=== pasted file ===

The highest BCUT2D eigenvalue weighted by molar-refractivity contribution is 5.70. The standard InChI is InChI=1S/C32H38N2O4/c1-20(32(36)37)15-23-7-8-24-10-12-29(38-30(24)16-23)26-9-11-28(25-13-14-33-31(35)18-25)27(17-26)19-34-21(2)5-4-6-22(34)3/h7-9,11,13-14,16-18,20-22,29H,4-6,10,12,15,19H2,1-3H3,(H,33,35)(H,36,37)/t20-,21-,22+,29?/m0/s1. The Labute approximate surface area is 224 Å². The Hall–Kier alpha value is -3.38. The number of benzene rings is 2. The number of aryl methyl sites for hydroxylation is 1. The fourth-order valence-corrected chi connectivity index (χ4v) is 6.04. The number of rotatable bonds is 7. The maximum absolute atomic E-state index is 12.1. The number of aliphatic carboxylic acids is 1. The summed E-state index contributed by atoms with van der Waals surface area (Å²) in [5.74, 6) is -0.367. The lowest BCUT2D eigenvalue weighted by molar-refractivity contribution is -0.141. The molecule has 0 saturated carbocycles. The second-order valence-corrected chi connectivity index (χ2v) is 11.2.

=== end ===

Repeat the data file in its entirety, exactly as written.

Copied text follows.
The highest BCUT2D eigenvalue weighted by molar-refractivity contribution is 5.70. The standard InChI is InChI=1S/C32H38N2O4/c1-20(32(36)37)15-23-7-8-24-10-12-29(38-30(24)16-23)26-9-11-28(25-13-14-33-31(35)18-25)27(17-26)19-34-21(2)5-4-6-22(34)3/h7-9,11,13-14,16-18,20-22,29H,4-6,10,12,15,19H2,1-3H3,(H,33,35)(H,36,37)/t20-,21-,22+,29?/m0/s1. The Labute approximate surface area is 224 Å². The Hall–Kier alpha value is -3.38. The number of benzene rings is 2. The number of aryl methyl sites for hydroxylation is 1. The fourth-order valence-corrected chi connectivity index (χ4v) is 6.04. The number of rotatable bonds is 7. The maximum absolute atomic E-state index is 12.1. The number of aliphatic carboxylic acids is 1. The summed E-state index contributed by atoms with van der Waals surface area (Å²) in [5.74, 6) is -0.367. The lowest BCUT2D eigenvalue weighted by molar-refractivity contribution is -0.141. The molecule has 0 saturated carbocycles. The second-order valence-corrected chi connectivity index (χ2v) is 11.2.